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Fac. Senate suspends support of Brandeis harassment policy

Published: February 8, 2008
Section: Front Page, News


At a Jan. 31 Faculty Senate meeting, Chair Marc Brettler (NEJS) and present faculty representatives unanimously elected to suspend their support of the university’s Human Resources Non-Discrimination and Harassment Policy.

This statement by the Faculty Senate comes after a Nov. 8 resolution criticizing Provost Marty Krauss’ response to complaints of alleged racism made against Prof. Donald Hindley (POL) last semester.

The Nov. 8 resolution contended that Krauss had violated procedure set forth by the Human Resources Non-Discrimination and Harassment Policy and the Faculty Handbook.

According to that resolution, issues of possible discrimination by faculty are to be dealt with informally and flexibly.

Rights and Responsibilities section 7.3 also states that “Brandeis strives to resolve problems [of harassment] informally whenever possible.”

While not an official resolution, the approved statement reads, “[t]he Faculty Senate objects to the violation of the understanding that was reached between the Office of Human Resources and the Faculty Senate in spring term 2006.”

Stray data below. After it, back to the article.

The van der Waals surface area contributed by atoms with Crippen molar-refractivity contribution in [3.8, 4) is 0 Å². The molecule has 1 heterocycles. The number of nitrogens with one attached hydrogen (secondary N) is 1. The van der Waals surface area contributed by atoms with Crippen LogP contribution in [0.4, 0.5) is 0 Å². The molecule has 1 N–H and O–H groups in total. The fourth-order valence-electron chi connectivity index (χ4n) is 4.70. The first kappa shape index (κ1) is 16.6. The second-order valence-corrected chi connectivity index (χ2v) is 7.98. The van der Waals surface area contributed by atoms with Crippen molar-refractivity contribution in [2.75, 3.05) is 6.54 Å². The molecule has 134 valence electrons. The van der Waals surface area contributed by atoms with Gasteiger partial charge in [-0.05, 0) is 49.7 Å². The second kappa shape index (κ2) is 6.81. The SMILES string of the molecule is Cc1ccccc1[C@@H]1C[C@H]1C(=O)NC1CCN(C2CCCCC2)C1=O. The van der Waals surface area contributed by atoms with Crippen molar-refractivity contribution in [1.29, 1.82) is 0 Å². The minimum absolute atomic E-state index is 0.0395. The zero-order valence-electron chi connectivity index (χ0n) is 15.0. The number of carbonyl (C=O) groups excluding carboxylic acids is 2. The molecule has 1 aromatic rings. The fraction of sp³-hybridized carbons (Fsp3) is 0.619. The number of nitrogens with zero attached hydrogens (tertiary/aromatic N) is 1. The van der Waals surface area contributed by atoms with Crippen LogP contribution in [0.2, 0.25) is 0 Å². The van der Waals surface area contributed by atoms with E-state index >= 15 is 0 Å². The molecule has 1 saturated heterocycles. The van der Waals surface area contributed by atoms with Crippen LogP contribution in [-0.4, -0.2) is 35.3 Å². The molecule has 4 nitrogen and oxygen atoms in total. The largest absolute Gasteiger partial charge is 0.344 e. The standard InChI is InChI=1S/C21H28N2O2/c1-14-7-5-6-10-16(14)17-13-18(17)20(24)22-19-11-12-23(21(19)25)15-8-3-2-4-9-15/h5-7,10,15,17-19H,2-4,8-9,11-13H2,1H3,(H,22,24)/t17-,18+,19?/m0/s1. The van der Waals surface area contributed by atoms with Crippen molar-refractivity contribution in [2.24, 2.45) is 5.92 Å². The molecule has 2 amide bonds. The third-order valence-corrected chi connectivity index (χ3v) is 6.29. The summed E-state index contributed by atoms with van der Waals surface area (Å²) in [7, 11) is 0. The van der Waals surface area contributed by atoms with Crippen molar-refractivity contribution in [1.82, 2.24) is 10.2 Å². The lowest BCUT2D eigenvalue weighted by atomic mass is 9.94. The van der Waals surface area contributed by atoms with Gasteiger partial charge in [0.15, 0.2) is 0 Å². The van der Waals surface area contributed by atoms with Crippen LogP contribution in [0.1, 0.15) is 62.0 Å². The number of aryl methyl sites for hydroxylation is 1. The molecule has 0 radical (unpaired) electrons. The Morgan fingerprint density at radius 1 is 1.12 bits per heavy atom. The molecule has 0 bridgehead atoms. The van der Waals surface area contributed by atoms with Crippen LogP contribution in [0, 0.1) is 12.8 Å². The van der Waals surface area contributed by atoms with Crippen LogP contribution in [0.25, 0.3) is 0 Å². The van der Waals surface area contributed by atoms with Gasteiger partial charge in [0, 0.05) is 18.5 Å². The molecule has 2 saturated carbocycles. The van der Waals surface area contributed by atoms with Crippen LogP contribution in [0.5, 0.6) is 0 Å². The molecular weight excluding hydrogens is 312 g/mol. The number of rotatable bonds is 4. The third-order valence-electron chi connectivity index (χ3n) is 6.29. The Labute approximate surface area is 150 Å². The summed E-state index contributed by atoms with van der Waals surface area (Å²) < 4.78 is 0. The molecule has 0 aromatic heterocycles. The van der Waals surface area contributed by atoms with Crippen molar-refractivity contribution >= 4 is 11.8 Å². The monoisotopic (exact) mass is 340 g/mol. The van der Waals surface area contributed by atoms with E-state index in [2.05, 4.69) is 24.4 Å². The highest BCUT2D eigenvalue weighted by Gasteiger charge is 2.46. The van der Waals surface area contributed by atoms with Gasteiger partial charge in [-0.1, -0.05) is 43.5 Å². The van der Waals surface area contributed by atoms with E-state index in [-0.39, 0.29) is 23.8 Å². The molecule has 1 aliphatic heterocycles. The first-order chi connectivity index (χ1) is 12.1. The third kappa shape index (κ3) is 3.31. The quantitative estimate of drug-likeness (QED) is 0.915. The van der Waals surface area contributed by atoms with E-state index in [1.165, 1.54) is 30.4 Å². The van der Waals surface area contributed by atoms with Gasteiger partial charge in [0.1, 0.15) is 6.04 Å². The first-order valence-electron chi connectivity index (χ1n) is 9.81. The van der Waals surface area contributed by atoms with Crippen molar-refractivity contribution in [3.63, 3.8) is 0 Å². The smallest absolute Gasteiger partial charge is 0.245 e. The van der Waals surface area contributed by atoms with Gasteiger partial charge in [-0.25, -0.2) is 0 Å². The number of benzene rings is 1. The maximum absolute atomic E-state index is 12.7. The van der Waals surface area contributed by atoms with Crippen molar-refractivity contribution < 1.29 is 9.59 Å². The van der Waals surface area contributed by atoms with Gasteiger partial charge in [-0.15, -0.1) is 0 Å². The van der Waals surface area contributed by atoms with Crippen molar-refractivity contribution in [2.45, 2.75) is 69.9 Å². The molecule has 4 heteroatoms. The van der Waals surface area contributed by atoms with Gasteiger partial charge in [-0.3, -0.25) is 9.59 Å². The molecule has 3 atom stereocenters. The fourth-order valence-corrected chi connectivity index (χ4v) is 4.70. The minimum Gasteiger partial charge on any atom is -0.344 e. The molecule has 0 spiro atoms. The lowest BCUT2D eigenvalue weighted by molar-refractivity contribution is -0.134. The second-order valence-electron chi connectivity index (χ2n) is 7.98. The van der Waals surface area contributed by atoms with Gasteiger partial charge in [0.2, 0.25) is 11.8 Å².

As such, the Faculty Senate “suspends its support of the existing HR document.”

In turn, “[t]he Senate proposes forming a committee to formulate revisions in the HR document, and to clarify the relationship between relevant sections of that document and the Faculty Handbook.”

The full statement is available in the Jan. 31 Faculty Senate minutes.

Though he did not mention Hindley by name, Brettler explained via e-mail, “the Senate made this decision when it became aware of a case where the HR policy was understood and implemented in a fashion that we felt violated an agreement with the Senate.”

Faculty Senate member Prof. Leonard Muellner (CLAS) echoed Brettler’s comments.

“The administration violated the HR policy and also the commitment that had been made when it was created by the former head of HR to attempt informal resolution of complaints before any formal proceedings,” Muellner wrote in an e-mail.

The current Human Resources policy concerning discrimination was created circa 2002 according to Muellner.

In another allusion to Hindley, the Faculty Senate unanimously approved another statement pointing to the Faculty Handbook’s “guarantee of full freedom of academic scholarship and intellectual freedom of expression,” while encouraging sensitivity and respect for students.

Other members of the Faculty Senate present at the meeting either could not be reached or declined to comment.

Provost Marty Krauss also declined to respond to the Faculty Senate’s actions.

Hindley did not respond to requests for comment.